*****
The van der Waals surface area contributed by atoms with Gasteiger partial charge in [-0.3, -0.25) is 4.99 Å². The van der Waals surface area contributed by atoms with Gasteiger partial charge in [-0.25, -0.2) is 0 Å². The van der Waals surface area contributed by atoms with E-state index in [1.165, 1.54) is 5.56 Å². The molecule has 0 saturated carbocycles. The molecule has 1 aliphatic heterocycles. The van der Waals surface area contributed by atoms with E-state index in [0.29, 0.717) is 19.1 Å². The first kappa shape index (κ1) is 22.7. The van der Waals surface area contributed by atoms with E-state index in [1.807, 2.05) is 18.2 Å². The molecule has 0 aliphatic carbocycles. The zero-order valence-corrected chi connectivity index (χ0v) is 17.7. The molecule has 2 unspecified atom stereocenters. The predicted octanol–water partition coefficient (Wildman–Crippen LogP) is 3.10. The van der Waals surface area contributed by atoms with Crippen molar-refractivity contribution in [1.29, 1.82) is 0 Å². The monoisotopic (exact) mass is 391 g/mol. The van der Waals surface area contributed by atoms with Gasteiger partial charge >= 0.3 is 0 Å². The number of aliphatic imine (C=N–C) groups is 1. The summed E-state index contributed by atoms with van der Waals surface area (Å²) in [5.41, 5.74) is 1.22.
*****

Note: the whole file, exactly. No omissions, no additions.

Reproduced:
The van der Waals surface area contributed by atoms with Gasteiger partial charge in [-0.3, -0.25) is 4.99 Å². The van der Waals surface area contributed by atoms with Gasteiger partial charge in [-0.25, -0.2) is 0 Å². The van der Waals surface area contributed by atoms with E-state index in [1.165, 1.54) is 5.56 Å². The molecule has 0 saturated carbocycles. The molecule has 1 aliphatic heterocycles. The van der Waals surface area contributed by atoms with E-state index in [0.29, 0.717) is 19.1 Å². The first kappa shape index (κ1) is 22.7. The van der Waals surface area contributed by atoms with E-state index in [1.807, 2.05) is 18.2 Å². The molecule has 0 aliphatic carbocycles. The zero-order valence-corrected chi connectivity index (χ0v) is 17.7. The molecule has 2 unspecified atom stereocenters. The predicted octanol–water partition coefficient (Wildman–Crippen LogP) is 3.10. The van der Waals surface area contributed by atoms with Crippen molar-refractivity contribution in [1.29, 1.82) is 0 Å². The monoisotopic (exact) mass is 391 g/mol. The van der Waals surface area contributed by atoms with Gasteiger partial charge >= 0.3 is 0 Å². The number of aliphatic imine (C=N–C) groups is 1. The summed E-state index contributed by atoms with van der Waals surface area (Å²) in [5.41, 5.74) is 1.22.